Is there any greater fear for a parent than the thought of losing a child? Which of us having had a baby, smelled the sweetness of her head, lay silently listening to her breathing, and watched the miracle of her growing hasn’t had the dread that someone or something could come along and rip that most precious presence from our lives?
And, which of us hasn’t heard a story about another parent losing a child and not felt sympathy, understanding that loss as a profanity against nature and time. Praying, “There but for the grace of God .…”
Some of us, Dear America, some of us. Especially when that child is black.
Recently we’ve seen a number of black parents lose children in very public ways, but that natural extension of parental empathy didn’t follow. Apparently, some can hear “SWAT team kills 7-year-old” (Aiyana Jones) and think “criminal father” rather than “small coffin.”
Or “Cops shoot toy gun wielding 12-year-old (Tamir Rice)” and think, “suspected criminal” instead of “unopened Christmas presents.” Or “Neighborhood watchman kills 17-year-old” (Trayvon Martin) and think “one less dangerous hoodie-wearing thug” rather than “no college, no marriage, no grandchildren — no future.”
The list goes on. It’s devastating as a black parent to know that some other parents hear that black children died this way but this thought never crosses their minds: “A child died afraid.” Utah cops kill a “cosplaying” 22-year-old man (Darrien Hunt) for carrying a “sword.” Shrug. Ohio police kill a 22-year-old (John Crawford) for carrying a toy gun in a Wal-Mart, where real guns are sold daily. Yawn.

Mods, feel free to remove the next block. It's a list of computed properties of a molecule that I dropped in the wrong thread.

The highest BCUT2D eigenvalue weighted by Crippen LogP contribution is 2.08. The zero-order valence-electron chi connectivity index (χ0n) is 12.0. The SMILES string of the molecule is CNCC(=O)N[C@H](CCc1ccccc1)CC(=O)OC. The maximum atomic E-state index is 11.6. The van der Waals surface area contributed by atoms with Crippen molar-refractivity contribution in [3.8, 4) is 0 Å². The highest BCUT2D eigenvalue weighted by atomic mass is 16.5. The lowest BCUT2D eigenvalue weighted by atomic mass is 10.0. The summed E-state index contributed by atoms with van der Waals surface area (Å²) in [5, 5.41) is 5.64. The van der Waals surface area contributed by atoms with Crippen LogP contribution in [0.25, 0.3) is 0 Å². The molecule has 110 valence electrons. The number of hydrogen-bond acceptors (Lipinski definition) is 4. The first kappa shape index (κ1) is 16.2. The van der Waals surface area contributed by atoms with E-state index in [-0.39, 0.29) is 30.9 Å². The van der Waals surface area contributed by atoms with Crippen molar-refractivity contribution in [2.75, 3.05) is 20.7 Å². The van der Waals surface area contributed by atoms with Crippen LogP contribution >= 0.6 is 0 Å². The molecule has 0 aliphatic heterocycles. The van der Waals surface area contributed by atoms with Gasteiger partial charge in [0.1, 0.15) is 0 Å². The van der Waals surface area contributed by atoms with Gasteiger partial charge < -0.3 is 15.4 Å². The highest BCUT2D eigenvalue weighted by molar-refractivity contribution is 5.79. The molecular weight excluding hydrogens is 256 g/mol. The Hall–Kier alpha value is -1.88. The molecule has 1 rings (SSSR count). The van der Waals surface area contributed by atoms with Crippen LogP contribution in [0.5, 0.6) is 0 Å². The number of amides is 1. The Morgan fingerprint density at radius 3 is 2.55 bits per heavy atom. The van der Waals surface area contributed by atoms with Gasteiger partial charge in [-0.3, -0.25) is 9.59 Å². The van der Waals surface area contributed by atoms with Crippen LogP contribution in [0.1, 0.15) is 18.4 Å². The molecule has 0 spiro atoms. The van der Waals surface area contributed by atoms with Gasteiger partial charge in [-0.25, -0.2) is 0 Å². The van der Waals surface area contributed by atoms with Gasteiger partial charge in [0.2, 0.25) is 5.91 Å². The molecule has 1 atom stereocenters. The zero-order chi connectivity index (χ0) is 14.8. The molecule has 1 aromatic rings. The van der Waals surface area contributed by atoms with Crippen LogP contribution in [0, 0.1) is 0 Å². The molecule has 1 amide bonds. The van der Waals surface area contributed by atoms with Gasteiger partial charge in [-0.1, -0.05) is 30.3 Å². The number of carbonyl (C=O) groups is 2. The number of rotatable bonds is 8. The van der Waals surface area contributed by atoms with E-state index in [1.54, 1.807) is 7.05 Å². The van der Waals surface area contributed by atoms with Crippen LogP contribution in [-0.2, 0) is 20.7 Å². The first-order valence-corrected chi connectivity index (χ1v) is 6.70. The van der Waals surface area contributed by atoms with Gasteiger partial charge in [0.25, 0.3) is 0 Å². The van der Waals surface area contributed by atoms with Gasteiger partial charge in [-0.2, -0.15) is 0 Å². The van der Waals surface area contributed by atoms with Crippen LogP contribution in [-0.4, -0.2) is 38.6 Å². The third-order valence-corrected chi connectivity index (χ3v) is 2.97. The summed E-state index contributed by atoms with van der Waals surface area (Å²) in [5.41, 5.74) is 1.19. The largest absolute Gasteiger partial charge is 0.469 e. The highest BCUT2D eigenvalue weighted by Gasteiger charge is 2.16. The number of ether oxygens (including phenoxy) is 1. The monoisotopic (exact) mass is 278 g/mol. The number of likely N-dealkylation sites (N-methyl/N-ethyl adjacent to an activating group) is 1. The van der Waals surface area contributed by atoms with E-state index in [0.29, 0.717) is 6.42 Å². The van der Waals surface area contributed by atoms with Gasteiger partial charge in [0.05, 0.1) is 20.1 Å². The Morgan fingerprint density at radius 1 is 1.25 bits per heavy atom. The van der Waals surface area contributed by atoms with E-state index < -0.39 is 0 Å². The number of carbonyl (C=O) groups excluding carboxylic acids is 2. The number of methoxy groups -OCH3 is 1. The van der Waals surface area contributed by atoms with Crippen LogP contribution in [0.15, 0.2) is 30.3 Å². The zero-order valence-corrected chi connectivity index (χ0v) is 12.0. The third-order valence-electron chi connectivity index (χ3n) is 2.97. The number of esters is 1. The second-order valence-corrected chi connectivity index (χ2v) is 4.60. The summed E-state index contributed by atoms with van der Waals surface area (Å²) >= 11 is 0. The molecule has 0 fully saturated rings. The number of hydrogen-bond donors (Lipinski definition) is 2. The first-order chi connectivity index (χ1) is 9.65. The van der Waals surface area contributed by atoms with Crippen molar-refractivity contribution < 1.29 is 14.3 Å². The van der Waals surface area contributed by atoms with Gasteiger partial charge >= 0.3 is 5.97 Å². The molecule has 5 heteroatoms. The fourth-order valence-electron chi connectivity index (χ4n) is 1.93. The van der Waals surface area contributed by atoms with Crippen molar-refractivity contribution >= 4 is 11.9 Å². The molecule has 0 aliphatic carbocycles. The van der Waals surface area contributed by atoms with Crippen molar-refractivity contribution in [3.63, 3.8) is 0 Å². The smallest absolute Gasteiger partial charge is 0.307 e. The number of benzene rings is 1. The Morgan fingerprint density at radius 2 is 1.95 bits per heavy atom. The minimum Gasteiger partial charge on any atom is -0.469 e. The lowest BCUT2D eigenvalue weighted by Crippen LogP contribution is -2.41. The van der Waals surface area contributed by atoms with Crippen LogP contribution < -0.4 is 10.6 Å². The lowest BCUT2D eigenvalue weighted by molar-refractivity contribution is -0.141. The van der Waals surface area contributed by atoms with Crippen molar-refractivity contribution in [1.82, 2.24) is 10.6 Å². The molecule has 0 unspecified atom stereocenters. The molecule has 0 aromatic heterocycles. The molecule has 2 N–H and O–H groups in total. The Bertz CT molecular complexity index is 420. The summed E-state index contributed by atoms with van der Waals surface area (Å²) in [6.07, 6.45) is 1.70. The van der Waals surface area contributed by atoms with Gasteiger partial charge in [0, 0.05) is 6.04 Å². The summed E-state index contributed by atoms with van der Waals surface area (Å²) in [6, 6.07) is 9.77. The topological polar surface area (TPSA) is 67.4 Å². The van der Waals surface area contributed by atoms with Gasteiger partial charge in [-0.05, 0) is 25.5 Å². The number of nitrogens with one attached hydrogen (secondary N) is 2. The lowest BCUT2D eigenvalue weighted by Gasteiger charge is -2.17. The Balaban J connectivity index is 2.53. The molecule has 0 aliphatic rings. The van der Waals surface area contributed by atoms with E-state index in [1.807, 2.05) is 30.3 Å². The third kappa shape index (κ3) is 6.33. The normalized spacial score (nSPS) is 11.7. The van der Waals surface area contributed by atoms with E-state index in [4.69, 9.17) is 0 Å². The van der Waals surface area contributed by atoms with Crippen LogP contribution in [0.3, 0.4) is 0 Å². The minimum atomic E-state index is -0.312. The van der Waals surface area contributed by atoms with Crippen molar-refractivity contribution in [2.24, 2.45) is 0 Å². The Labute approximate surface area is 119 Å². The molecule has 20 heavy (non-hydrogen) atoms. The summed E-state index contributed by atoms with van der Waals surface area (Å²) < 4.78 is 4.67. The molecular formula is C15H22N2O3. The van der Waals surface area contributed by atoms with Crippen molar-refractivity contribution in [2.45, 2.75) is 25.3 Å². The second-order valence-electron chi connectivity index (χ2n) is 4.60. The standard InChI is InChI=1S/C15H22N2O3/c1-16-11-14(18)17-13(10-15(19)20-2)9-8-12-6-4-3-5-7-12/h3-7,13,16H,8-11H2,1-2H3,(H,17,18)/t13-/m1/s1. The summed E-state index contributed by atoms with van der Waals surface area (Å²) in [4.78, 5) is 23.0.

A cop shoots an unarmed teen (Mike Brown) after a struggle through a police SUV window, and the only fear anyone talks about is the cop’s. How can we claim to love our children and “value family” above all when there’s ample evidence that the loss of a black child doesn’t provoke the same sweeping sorrow or sympathy that the loss of any child should? Why not?
Is the power of race so strong that even our children aren’t exempt from the fear it produces? It’s as if black children don’t have extended to them the universal presumption of innocence given to other children. As if our children’s very bodies and beings imply danger.
Apparently, black children aren’t given the same leeway to make mistakes, to be careless, to be thoughtless, to rebel — to be children without negative racial meaning attaching itself. Or, if a crime is committed by any black child, it somehow becomes the crime of every black child.
Routinely the deaths of black children are justified with a blithe: “He was no angel.” As if that makes any child’s life less valuable. As if any of our children are “angels.”
So when our children’s lives are taken, a startling number of other parents are unmoved. From them there is no “God keep you in your sorrow.” Because of race.
Any black parent can tell you that our children aren’t given the same freedom to stay innocent and unburdened by the perceptions of a society bound tight in racial chains. Because that innocence can prove deadly.
P.S. To anyone tempted to respond, “Teach your kids not to do crime,” thanks for proving my point.
Melvina Johnson Young is a former university lecturer and writer specializing in U.S. history, African-American history, women's history, and gender and cultural studies. To reach her, send email to firstname.lastname@example.org.